Tension and Freedom

On 18 June 2015, the exhibition Tension and Freedom opened at the CAM, curated by Isabel Carlos and bringing together works from the collections of the CAM, the MACBA and ‘La Caixa’ Foundation. While the CAM is closed, we invite you to revisit, every month, an exhibition from the past.
João Abel Manta, Untitled (detail), 1972. Inv. 83DP1129

Curated by then CAM director, Isabel Carlos, Tension and Freedom opened in June 2015, bringing together works from three major institutions: the Calouste Gulbenkian Foundation’s CAM, the Museum of Contemporary Art of Barcelona and ‘La Caixa’ Foundation. Based on the political history of Portugal and Spain during the 20th century, a period marked by dictatorial regimes and wars, the exhibition developed around three main themes: the socio-political and revolutionary sphere; issues of race, gender, sexuality and the consequent presence of the body; and the formal and physical tension within an exploration and destabilisation of modernism.

 

Ana Hatherly, 'As Ruas de Lisboa', 1977. Inv. 91P748
Ângela Ferreira, 'For Mozambique [Model n.º 3 for propaganda stand, screen and loudspeacker platform celebrating a post-independence Utopia]', 2008. Inv. 09E1607

 

With more than fifty works, the exhibition did not limit itself to showing only Portuguese and Spanish artists, seeking this dichotomy of ‘tension and freedom’ within the broader scope of western art of the second half of the century. The artists included were: Ana Hatherly, Ângela Ferreira, Antoni Muntadas, Asier Mendizabal, Bruce Nauman, Damián Ortega, Eric Baudelaire, Gabriel Abrantes, Jeff Wall, João Abel Manta, Luísa Cunha, Martin Kippenberger, Mike Kelley, Miralda, Miroslaw Balka, Nuno Nunes-Ferreira, Pepe Espaliú, Ramon Guillén-Balmes, Richard Hamilton, Roni Horn, Samuel Beckett and Vasco Araújo.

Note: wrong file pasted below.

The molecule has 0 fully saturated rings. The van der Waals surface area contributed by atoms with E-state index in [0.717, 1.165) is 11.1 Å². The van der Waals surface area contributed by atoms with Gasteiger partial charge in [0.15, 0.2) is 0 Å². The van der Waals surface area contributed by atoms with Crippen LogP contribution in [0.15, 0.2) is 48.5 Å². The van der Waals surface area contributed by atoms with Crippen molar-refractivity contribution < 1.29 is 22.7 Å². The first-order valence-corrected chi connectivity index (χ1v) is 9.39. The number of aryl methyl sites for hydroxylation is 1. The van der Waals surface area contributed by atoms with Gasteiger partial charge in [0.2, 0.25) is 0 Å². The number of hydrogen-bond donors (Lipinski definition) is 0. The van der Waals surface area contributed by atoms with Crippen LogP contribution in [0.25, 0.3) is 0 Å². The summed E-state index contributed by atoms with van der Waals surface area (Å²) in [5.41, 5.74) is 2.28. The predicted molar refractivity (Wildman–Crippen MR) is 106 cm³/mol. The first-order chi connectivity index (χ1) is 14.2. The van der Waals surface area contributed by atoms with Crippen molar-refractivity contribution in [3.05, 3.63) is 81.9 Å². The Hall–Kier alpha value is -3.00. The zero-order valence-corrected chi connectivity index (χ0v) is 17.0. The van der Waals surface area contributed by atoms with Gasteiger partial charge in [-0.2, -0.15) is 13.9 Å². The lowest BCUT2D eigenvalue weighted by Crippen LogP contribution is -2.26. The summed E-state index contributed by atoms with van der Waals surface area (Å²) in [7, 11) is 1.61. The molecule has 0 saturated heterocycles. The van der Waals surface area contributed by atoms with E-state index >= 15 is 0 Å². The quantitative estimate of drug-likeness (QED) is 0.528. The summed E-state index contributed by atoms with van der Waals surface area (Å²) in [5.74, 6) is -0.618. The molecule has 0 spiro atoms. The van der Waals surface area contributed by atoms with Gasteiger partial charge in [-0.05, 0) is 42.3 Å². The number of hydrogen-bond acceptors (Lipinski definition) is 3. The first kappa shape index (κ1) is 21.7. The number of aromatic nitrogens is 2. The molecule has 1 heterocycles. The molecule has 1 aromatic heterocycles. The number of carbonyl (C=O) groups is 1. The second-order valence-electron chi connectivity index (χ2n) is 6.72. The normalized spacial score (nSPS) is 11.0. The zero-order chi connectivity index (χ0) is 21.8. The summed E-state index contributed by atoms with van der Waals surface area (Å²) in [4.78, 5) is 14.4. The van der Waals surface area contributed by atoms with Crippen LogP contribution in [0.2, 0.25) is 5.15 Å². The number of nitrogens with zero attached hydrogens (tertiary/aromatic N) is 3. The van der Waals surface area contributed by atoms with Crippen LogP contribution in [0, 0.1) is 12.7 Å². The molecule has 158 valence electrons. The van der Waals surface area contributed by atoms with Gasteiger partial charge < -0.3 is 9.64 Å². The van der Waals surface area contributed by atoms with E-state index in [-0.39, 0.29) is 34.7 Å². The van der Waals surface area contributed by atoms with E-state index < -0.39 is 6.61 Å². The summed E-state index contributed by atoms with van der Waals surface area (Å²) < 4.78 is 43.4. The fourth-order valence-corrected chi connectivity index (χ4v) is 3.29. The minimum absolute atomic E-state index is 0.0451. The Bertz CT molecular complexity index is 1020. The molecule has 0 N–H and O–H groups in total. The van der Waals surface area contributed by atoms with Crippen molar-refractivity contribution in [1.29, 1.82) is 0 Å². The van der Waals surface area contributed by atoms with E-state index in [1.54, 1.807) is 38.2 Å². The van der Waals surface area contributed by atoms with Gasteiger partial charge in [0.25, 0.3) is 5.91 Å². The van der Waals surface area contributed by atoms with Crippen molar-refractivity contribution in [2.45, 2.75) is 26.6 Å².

Nuno Nunes-Ferreira, 'Propaganda', 2014. Inv. 14E1773

 

Among the works from the CAM Collection shown in the exhibition were the series Ruas de Lisboa [Streets of Lisbon] and the film Revolução [Revolution] by Ana Hatherly, the installation For Mozambique by Ângela Ferreira, the film Olympia 1 & 2 by Gabriel Abrante, various drawings by João Abel Manta, the sound installation Senhora! by Luísa Cunha, Propaganda by Nuno Nunes-Ferreira, two photographs by Richard Hamilton and the film Mulheres d’Apolo [Apollo’s Women] by Vasco Araújo.

The exhibition was accompanied by an illustrated booklet with a selection of works from the three collections, and a text by Isabel Carlos.


História das Coleções

On the digital catalogue you can explore the 1343 ar exhibition held by the Foundation between 1957 and 2016.

Learn more
Updated on 06 july 2021

Cookies settings

Cookies Selection

The Calouste Gulbenkian Foundation uses cookies to improve your browsing experience, security, and its website performance. The Foundation may also use cookies to share information on social media and to display messages and advertisements personalised to your interests, both on our website and in others.